Winter has its own set of rules for fire safety. It is particularly important to go over fire safety with seniors before the beginning of the winter. Most fires seem to start during the colder season. Seniors feel the cold more and are therefore more apt to use a space heater or other heating device that may be dangerous. Their sense of smell may be diminished as well as their ability to hear smoke alarms. This can cause a slower reaction to a fire that might start in their homes.
- Smoke alarms. Ensure that each level of the home has smoke detectors, especially outside of any sleeping areas. These should be tested regularly and the batteries changed. If seniors are hard of hearing they can purchase alarms that have a flashing light when the batteries get low.
- Cooking fires. These are still the number one cause of fires in the home, usually due to carelessness. Never walk away or leave the room when cooking. If you are deep frying, purchase a special deep fryer with a locking lid. All kitchens should have a fire extinguisher handy. Pot lids should be kept near any pots on the stove. If a fire should start, the lid can be slid back onto the pot and the stove turned off.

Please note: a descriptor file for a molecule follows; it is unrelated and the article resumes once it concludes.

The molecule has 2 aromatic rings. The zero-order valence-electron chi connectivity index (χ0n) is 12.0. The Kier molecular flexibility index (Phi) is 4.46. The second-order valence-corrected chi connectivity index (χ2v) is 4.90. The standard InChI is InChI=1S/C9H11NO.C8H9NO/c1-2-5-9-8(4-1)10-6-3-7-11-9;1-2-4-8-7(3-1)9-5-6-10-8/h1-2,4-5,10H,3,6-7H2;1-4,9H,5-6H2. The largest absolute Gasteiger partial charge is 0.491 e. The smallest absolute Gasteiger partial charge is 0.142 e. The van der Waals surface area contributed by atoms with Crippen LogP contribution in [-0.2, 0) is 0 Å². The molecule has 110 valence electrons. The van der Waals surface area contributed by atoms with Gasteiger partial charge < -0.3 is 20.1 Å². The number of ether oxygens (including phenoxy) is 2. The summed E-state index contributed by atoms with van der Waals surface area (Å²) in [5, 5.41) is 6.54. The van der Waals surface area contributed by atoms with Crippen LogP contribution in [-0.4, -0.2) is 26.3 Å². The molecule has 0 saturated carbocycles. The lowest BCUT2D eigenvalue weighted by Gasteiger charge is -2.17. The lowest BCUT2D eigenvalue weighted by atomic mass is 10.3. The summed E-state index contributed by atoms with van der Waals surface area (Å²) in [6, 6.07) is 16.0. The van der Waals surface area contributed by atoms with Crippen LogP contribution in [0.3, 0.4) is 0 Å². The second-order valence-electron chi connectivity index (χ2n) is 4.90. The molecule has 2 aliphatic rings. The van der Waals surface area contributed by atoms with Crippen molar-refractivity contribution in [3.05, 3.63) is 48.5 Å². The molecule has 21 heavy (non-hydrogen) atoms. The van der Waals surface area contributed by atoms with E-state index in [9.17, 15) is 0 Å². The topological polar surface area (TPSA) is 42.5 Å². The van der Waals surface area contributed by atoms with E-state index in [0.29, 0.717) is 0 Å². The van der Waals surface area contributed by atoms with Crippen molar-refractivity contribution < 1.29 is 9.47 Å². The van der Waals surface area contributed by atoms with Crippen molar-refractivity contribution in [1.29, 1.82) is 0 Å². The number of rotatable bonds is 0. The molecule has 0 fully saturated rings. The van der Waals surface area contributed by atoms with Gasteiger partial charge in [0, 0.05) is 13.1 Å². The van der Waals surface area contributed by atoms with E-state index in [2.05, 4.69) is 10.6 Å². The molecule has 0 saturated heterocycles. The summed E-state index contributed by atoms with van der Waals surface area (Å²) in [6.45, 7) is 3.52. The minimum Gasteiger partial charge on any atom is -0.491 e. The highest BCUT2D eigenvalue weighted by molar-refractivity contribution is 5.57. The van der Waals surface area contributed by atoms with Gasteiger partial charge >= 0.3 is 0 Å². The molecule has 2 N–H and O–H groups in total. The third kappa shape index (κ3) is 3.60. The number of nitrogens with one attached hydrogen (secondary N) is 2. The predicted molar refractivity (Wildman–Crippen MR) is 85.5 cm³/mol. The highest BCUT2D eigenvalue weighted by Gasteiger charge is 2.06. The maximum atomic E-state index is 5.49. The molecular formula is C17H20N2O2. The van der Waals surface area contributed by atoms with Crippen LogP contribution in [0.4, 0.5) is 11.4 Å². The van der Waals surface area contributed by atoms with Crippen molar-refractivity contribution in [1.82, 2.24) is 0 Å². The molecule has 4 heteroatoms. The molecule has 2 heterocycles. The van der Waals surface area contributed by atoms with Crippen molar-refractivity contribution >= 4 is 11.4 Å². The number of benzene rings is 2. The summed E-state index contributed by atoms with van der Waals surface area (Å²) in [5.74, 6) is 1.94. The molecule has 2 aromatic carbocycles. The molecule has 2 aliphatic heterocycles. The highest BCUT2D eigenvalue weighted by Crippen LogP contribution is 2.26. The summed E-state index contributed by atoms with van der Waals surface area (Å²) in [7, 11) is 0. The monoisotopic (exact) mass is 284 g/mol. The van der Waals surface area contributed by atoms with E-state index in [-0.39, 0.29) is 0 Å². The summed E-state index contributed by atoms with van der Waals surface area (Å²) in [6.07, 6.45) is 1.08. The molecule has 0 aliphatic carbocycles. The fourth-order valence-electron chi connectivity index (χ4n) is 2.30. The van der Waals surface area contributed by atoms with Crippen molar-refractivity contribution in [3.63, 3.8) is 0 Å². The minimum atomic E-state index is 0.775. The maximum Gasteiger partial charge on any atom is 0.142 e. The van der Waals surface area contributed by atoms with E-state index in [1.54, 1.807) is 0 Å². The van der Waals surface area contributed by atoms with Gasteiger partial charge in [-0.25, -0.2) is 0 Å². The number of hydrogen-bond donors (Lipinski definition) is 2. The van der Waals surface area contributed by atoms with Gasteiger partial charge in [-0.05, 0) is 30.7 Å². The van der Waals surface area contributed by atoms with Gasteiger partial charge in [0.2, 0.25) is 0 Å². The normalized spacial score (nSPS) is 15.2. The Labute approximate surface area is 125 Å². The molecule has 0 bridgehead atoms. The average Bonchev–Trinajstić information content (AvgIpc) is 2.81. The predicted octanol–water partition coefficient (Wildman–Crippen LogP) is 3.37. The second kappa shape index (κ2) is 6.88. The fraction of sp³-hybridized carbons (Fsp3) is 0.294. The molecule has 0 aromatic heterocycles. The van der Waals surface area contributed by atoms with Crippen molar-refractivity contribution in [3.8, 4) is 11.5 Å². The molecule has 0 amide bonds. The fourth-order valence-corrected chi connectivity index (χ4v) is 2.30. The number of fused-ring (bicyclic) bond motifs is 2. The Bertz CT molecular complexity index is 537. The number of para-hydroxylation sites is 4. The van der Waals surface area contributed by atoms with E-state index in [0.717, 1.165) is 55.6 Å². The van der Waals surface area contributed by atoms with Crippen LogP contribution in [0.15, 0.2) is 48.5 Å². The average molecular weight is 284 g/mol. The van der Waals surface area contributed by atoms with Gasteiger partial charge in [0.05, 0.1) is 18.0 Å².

- Emergency exit. Work with loved ones to plan an emergency exit in case of fire. Each room should have an alternate exit other than the door in case it is blocked. Stairs and hallways should be kept free of clutter. Curtains or drapes should not be near stoves or other sources of heat. If a fire starts the most important thing is to get out of the building. Arrange with a neighbour to go there or else to a nearby public building. Not all seniors can quickly exit their homes and should have a phone beside their beds.
Before the start of the cold season, make sure all furnaces or heaters are working properly. Flashlights should be used instead of candles or you can purchase flameless candles which run on a battery. This winter ensure that you have done everything you can to keep your home and yourself safe from fire.